Here are some things you may want to consider when you onboard an experienced BIPOC employee or a person of color who is a manager.
Create a formal, modified onboarding plan for internal promotions. This doesn’t have to have all of the bells and whistles of a new employee welcome, but consider creating a framework with goals and details about key transitions, like the one below. This is helpful for BIPOC employees who are further along in their careers or taking on new leadership roles, because they may feel additional pressures, which I will talk about in more detail in a bit.
Collaborate on a flexible 30/60/90 day plan, and ruthlessly prioritize. New BIPOC managers and experienced hires often step into their role after a long search, (it’s not uncommon for senior level management searches to take months or more than a year) so right away there are a lot of urgent tasks. Having a 30/60/90 conversation (or series of talks) will help prioritize, especially if it includes what they are expected to master within the first 30, 60 and 90 days. This framework (especially the 30 day goals) will help them prioritize as they are inevitably hit with competing requests. Expect to revisit this 30/60/90 plan often, because they may need more than one assurance it’s OK to deprioritize something. An ambitious new hire may set up their own 90-day plan, but if their manager helps draft it, then it’s easy for the new hire and manager to refine and update it together as things change.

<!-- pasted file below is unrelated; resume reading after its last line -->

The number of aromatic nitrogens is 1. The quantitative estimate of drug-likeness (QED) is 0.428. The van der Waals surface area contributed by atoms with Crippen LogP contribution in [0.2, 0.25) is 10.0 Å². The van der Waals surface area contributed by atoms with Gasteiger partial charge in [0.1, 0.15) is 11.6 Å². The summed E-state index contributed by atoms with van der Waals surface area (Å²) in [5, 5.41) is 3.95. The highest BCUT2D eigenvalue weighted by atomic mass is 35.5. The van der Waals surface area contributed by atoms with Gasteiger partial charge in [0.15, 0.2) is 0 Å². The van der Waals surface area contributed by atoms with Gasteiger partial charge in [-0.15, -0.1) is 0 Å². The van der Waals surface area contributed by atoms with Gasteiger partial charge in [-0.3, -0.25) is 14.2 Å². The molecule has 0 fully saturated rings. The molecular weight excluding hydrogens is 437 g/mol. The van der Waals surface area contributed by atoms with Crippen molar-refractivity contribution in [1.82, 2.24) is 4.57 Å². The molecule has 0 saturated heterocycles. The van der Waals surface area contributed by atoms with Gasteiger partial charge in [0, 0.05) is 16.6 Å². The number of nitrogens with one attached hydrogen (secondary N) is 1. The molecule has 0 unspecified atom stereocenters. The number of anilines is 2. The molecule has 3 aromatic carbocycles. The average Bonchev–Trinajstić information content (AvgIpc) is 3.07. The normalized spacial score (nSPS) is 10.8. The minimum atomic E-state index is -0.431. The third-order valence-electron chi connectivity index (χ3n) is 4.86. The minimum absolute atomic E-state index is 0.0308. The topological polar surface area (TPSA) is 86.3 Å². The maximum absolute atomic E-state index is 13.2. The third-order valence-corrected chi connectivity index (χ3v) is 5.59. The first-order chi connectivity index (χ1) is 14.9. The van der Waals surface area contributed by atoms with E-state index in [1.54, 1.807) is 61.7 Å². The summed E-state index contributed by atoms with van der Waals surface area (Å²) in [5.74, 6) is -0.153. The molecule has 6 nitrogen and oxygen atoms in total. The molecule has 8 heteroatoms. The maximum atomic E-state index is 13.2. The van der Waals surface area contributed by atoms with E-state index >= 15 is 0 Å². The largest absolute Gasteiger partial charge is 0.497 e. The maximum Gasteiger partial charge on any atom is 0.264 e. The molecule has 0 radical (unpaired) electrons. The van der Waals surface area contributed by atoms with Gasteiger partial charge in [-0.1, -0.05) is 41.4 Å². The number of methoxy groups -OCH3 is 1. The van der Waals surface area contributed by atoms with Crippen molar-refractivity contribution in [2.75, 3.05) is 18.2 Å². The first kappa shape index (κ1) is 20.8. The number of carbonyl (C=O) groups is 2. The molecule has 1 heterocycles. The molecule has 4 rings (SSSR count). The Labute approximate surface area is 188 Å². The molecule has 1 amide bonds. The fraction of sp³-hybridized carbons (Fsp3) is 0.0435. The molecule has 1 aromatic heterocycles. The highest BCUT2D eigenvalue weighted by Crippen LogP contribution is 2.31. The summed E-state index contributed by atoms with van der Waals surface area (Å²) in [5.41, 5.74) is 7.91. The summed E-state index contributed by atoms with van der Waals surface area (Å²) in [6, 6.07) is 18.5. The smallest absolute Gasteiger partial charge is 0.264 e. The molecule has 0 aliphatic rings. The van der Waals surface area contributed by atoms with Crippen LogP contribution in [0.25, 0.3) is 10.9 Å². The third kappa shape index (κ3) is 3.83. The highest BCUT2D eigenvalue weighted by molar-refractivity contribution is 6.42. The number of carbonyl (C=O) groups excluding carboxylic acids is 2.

Instead of shortening or skipping parts of the usual orientation when you onboard an experienced hire, try this: After you send an initial orientation schedule, ask the new hire what parts of the organization or their role they want to prioritize briefings on or they think they need to learn more about.
If the job includes any DEI work, help the new employee establish and communicate boundaries around those tasks. If a BIPOC manager works in a predominantly white department, they may feel unspoken pressure – from front line staff, leadership team, or themselves – to help fix or diagnose pre-existing diversity issues in the organization, whether that is explicitly part of their role or not. If the role is involved in DEI, the new hire and that person’s manager should help define the boundaries of that work and, together, proactively message that to the staff.